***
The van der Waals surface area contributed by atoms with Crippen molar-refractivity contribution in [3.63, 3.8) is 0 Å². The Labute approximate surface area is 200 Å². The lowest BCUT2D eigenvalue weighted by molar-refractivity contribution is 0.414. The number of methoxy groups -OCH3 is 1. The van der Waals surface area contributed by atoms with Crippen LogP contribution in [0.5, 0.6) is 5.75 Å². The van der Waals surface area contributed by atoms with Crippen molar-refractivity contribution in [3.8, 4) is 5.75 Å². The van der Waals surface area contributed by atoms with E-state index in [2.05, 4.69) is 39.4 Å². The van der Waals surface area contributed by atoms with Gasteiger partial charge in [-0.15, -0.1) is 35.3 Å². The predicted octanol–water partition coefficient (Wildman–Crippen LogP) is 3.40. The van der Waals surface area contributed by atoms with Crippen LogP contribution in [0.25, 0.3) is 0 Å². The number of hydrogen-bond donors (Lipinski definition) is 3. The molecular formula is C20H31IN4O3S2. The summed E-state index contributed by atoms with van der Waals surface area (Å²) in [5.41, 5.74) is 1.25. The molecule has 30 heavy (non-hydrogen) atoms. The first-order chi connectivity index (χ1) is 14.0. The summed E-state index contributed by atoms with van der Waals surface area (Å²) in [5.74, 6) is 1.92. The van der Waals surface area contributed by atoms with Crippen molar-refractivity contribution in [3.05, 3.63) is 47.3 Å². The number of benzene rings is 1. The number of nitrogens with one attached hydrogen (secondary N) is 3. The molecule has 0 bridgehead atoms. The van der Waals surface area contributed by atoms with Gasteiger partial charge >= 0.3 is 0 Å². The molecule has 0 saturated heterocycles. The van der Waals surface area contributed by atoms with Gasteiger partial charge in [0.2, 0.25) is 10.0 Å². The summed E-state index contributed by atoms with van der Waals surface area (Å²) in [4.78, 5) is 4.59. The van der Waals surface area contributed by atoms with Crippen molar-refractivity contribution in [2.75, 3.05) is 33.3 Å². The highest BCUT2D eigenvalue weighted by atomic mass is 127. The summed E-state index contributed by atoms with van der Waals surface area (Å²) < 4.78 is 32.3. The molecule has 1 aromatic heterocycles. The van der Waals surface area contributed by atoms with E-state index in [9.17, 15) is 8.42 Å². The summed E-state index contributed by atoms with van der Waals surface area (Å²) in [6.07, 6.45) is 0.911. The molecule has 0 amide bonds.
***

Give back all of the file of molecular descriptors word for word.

The van der Waals surface area contributed by atoms with Crippen molar-refractivity contribution in [3.63, 3.8) is 0 Å². The Labute approximate surface area is 200 Å². The lowest BCUT2D eigenvalue weighted by molar-refractivity contribution is 0.414. The number of methoxy groups -OCH3 is 1. The van der Waals surface area contributed by atoms with Crippen LogP contribution in [0.5, 0.6) is 5.75 Å². The van der Waals surface area contributed by atoms with Crippen molar-refractivity contribution in [3.8, 4) is 5.75 Å². The van der Waals surface area contributed by atoms with E-state index in [2.05, 4.69) is 39.4 Å². The van der Waals surface area contributed by atoms with Gasteiger partial charge in [-0.15, -0.1) is 35.3 Å². The predicted octanol–water partition coefficient (Wildman–Crippen LogP) is 3.40. The van der Waals surface area contributed by atoms with Crippen LogP contribution in [0.25, 0.3) is 0 Å². The number of hydrogen-bond donors (Lipinski definition) is 3. The molecular formula is C20H31IN4O3S2. The summed E-state index contributed by atoms with van der Waals surface area (Å²) in [5.41, 5.74) is 1.25. The molecule has 30 heavy (non-hydrogen) atoms. The first-order chi connectivity index (χ1) is 14.0. The summed E-state index contributed by atoms with van der Waals surface area (Å²) in [5.74, 6) is 1.92. The van der Waals surface area contributed by atoms with Crippen molar-refractivity contribution in [3.05, 3.63) is 47.3 Å². The number of benzene rings is 1. The number of nitrogens with one attached hydrogen (secondary N) is 3. The molecule has 0 bridgehead atoms. The van der Waals surface area contributed by atoms with Gasteiger partial charge >= 0.3 is 0 Å². The molecule has 0 saturated heterocycles. The van der Waals surface area contributed by atoms with Gasteiger partial charge in [0.2, 0.25) is 10.0 Å². The summed E-state index contributed by atoms with van der Waals surface area (Å²) in [4.78, 5) is 4.59. The van der Waals surface area contributed by atoms with Crippen molar-refractivity contribution in [2.75, 3.05) is 33.3 Å². The highest BCUT2D eigenvalue weighted by atomic mass is 127. The summed E-state index contributed by atoms with van der Waals surface area (Å²) < 4.78 is 32.3. The molecule has 1 aromatic heterocycles. The van der Waals surface area contributed by atoms with E-state index in [9.17, 15) is 8.42 Å². The summed E-state index contributed by atoms with van der Waals surface area (Å²) in [6.07, 6.45) is 0.911. The molecule has 0 amide bonds.